Lisa Kretsge is a third year Ph.D. student in the Graduate Program for Neuroscience. She earned her B.A. in Neuroscience and Behavior from Vassar College in 2014. After graduating, she spent two years as a technician in Dr. Joshua Gordon’s laboratory at Columbia University. She used in vivo electrophysiology, optogenetics, and behavioral testing to study the neural circuitry involved in stress and depression-like behaviors in mice. In the Cruz-Martín lab, she uses in vivo 2-photon calcium imaging to better understand whether exposure to early life stress alters network-level activity in the developing prefrontal cortex. The NSF NRT Neurophotonics program has fostered a collaborative research community, which facilitated her work on a project with a photonics-focused laboratory. Additionally, the traineeship includes coursework and Boot Camp, which have provided Lisa with more practice explaining her work to scientifically diverse audiences and have made her more comfortable discussing the optics involved in her research.
Ashley Comer, also a NRT Trainee and member of Alberto’s lab, is a fourth-year graduate student in the Graduate Program for Neuroscience. She graduated from the University of Houston in 2015 with a B.S. in Psychology and a minor in Biology. As an undergraduate, Ashley participated in research by working in both a behavioral neuroscience lab and a molecular pharmacology lab. She was first introduced to neurophotonics as a first-year graduate student in Alberto Cruz-Martin’s lab where she learned how to use two-photon microscopy to image pyramidal neurons in vivo during development in mice. For her dissertation, she is studying the development and plasticity of neural circuits and how these processes are perturbed in diseased states. Specifically, she studies the role of a schizophrenia-linked immune molecule, complement component 4, in the developmental wiring of prefrontal circuits. The NSF NRT Neurophotonics community has challenged Ashley to perceive her project from multiple perspectives, ultimately strengthening the project through an interdisciplinary approach to the research. Additionally, the NSF NRT has fostered a larger community of people which has allowed Ashley to communicate her research with those she would not have encountered otherwise.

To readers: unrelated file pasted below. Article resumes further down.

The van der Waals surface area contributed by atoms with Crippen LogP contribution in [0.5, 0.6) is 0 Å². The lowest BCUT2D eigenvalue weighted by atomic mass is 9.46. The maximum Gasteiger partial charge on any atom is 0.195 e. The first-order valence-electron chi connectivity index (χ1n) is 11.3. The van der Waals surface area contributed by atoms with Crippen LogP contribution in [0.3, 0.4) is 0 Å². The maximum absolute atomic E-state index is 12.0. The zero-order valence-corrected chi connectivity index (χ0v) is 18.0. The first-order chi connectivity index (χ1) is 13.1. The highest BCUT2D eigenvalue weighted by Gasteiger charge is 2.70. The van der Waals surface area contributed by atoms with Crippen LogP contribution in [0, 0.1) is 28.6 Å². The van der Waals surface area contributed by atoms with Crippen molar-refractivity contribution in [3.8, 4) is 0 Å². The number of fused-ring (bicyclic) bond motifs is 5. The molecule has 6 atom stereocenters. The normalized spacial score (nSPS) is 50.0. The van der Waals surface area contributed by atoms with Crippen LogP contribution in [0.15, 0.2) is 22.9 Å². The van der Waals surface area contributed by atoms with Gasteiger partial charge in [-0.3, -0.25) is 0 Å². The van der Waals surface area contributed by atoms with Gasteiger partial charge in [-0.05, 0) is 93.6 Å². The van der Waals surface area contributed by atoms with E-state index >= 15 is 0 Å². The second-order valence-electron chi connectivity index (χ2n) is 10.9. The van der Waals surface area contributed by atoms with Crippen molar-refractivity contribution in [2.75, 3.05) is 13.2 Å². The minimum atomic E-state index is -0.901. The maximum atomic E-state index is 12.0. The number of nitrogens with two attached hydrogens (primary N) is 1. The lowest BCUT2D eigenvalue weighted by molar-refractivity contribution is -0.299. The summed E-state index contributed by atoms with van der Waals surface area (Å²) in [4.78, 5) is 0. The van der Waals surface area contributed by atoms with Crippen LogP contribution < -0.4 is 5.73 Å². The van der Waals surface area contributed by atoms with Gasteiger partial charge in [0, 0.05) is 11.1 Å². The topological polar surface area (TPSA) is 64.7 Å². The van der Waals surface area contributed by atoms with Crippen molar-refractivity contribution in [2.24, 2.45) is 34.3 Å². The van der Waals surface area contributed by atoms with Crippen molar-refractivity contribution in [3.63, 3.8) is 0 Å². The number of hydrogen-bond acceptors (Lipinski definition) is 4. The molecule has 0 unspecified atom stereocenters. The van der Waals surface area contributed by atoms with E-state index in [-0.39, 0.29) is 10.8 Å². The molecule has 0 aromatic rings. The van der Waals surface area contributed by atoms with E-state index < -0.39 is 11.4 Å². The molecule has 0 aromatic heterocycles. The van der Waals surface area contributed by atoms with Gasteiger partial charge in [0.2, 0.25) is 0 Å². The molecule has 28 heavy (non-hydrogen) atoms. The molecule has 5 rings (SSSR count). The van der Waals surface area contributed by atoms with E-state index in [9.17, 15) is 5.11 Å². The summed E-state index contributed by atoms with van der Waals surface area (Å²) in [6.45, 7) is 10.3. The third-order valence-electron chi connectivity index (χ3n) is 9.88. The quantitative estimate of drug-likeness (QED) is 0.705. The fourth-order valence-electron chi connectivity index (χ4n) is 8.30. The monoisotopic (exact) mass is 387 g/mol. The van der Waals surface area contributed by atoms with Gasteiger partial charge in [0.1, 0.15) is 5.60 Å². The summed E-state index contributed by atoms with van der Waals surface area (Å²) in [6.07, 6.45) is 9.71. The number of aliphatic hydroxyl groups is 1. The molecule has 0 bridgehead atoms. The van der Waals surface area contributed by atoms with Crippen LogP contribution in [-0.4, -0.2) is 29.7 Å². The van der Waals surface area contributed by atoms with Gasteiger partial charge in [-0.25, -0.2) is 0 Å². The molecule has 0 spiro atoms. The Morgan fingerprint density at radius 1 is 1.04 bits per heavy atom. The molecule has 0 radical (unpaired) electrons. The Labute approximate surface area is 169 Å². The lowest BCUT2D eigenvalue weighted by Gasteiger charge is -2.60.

Tushare Jinadasa, a postdoctoral research fellow in Alberto’s laboratory, received his PhD in Physiology from McGill University studying neuron firing in relation to pH regulation during metabolic shifts associated with ischemia. He then spent time working as a microscopy specialist at McGill University’s Advanced BioImaging Facility, where he continued to study the impact of pH, examining its compartmentalization and impact on synaptic plasticity at the CERVO Brain Research Centre in Quebec City. In the Cruz-Martín laboratory, he is taking a vertical approach to studying the physiology and pathophysiology of cortex. A portion of his research uses optical tools to elucidate social and cognitive circuitry of the cingulate cortex. The remainder of his work focuses on the connectivity, behavioral and functional changes of the prefrontal cortex in association with schizophrenia. These projects use advanced in vivo imaging techniques but also leverage biochemical techniques to examine cellular and molecular mechanism. As a member of Boston University Neurophotonics Center, Tushare is involved with training and teaching; lecturing on the topic of fluorescent indicators as tools in neuroscience.
The Cruz-Martín lab is highly engaged with the Neurophotonics Community. In addition to the support and professional development that he, his students, and postdoctoral researchers have received through the Biology Department and Graduate Program for Neuroscience, his lab has the support of many groups at Boston University. Alberto and all of his researchers are highly engaged in programs associated with all of these groups and are excited to highlight the lab and some of the members who are connected closely with the NRT program and the Neurophotonics Center.